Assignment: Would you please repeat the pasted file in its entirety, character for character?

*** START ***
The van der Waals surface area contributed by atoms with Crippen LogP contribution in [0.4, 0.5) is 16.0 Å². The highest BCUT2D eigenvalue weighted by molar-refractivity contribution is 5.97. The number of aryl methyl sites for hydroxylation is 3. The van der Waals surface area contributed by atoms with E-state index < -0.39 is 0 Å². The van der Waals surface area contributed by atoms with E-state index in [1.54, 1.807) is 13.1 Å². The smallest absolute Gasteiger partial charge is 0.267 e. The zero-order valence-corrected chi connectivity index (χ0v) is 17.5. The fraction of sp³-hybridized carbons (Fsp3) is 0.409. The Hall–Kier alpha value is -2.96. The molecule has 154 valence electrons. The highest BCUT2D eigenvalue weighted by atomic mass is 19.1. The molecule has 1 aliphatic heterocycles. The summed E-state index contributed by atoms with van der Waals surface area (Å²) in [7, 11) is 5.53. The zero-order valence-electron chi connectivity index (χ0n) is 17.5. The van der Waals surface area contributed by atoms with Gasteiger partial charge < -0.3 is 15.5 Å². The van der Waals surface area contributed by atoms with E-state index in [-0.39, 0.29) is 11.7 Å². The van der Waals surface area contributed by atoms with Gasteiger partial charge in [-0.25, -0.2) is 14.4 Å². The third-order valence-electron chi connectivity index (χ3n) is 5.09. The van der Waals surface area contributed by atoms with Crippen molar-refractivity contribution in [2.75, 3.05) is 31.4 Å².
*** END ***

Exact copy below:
The van der Waals surface area contributed by atoms with Crippen LogP contribution in [0.4, 0.5) is 16.0 Å². The highest BCUT2D eigenvalue weighted by molar-refractivity contribution is 5.97. The number of aryl methyl sites for hydroxylation is 3. The van der Waals surface area contributed by atoms with E-state index < -0.39 is 0 Å². The van der Waals surface area contributed by atoms with E-state index in [1.54, 1.807) is 13.1 Å². The smallest absolute Gasteiger partial charge is 0.267 e. The zero-order valence-corrected chi connectivity index (χ0v) is 17.5. The fraction of sp³-hybridized carbons (Fsp3) is 0.409. The Hall–Kier alpha value is -2.96. The molecule has 154 valence electrons. The highest BCUT2D eigenvalue weighted by atomic mass is 19.1. The molecule has 1 aliphatic heterocycles. The summed E-state index contributed by atoms with van der Waals surface area (Å²) in [7, 11) is 5.53. The zero-order valence-electron chi connectivity index (χ0n) is 17.5. The van der Waals surface area contributed by atoms with Gasteiger partial charge < -0.3 is 15.5 Å². The van der Waals surface area contributed by atoms with E-state index in [-0.39, 0.29) is 11.7 Å². The van der Waals surface area contributed by atoms with Gasteiger partial charge in [-0.25, -0.2) is 14.4 Å². The third-order valence-electron chi connectivity index (χ3n) is 5.09. The van der Waals surface area contributed by atoms with Crippen molar-refractivity contribution in [2.75, 3.05) is 31.4 Å².